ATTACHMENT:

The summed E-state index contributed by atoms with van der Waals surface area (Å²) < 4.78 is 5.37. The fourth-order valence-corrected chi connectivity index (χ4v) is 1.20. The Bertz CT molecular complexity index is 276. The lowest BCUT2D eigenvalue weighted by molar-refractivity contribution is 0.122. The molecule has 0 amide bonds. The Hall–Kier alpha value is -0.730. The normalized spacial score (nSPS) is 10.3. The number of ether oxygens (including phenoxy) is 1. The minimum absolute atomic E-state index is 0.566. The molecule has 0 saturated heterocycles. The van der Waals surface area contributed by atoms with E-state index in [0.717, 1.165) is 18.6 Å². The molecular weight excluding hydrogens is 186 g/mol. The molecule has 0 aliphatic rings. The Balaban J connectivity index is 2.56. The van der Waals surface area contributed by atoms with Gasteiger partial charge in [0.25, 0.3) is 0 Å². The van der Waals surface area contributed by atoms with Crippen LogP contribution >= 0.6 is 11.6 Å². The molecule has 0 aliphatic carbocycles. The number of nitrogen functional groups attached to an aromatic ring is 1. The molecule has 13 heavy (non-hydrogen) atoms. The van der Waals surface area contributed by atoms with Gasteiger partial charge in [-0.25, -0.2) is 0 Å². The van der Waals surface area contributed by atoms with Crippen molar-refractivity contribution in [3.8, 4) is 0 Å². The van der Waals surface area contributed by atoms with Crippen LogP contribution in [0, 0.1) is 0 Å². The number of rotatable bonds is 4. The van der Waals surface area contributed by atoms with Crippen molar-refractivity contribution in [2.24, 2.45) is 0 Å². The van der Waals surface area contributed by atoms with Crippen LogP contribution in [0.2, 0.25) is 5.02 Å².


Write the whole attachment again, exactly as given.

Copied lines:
The summed E-state index contributed by atoms with van der Waals surface area (Å²) < 4.78 is 5.37. The fourth-order valence-corrected chi connectivity index (χ4v) is 1.20. The Bertz CT molecular complexity index is 276. The lowest BCUT2D eigenvalue weighted by molar-refractivity contribution is 0.122. The molecule has 0 amide bonds. The Hall–Kier alpha value is -0.730. The normalized spacial score (nSPS) is 10.3. The number of ether oxygens (including phenoxy) is 1. The minimum absolute atomic E-state index is 0.566. The molecule has 0 saturated heterocycles. The van der Waals surface area contributed by atoms with E-state index in [0.717, 1.165) is 18.6 Å². The molecular weight excluding hydrogens is 186 g/mol. The molecule has 0 aliphatic rings. The Balaban J connectivity index is 2.56. The van der Waals surface area contributed by atoms with Gasteiger partial charge in [0.25, 0.3) is 0 Å². The van der Waals surface area contributed by atoms with Crippen LogP contribution >= 0.6 is 11.6 Å². The molecule has 0 aliphatic carbocycles. The number of nitrogen functional groups attached to an aromatic ring is 1. The molecule has 13 heavy (non-hydrogen) atoms. The van der Waals surface area contributed by atoms with Gasteiger partial charge in [-0.25, -0.2) is 0 Å². The van der Waals surface area contributed by atoms with Crippen molar-refractivity contribution in [3.8, 4) is 0 Å². The van der Waals surface area contributed by atoms with Crippen LogP contribution in [0, 0.1) is 0 Å². The number of rotatable bonds is 4. The van der Waals surface area contributed by atoms with Crippen molar-refractivity contribution in [2.24, 2.45) is 0 Å². The van der Waals surface area contributed by atoms with Crippen LogP contribution in [0.2, 0.25) is 5.02 Å².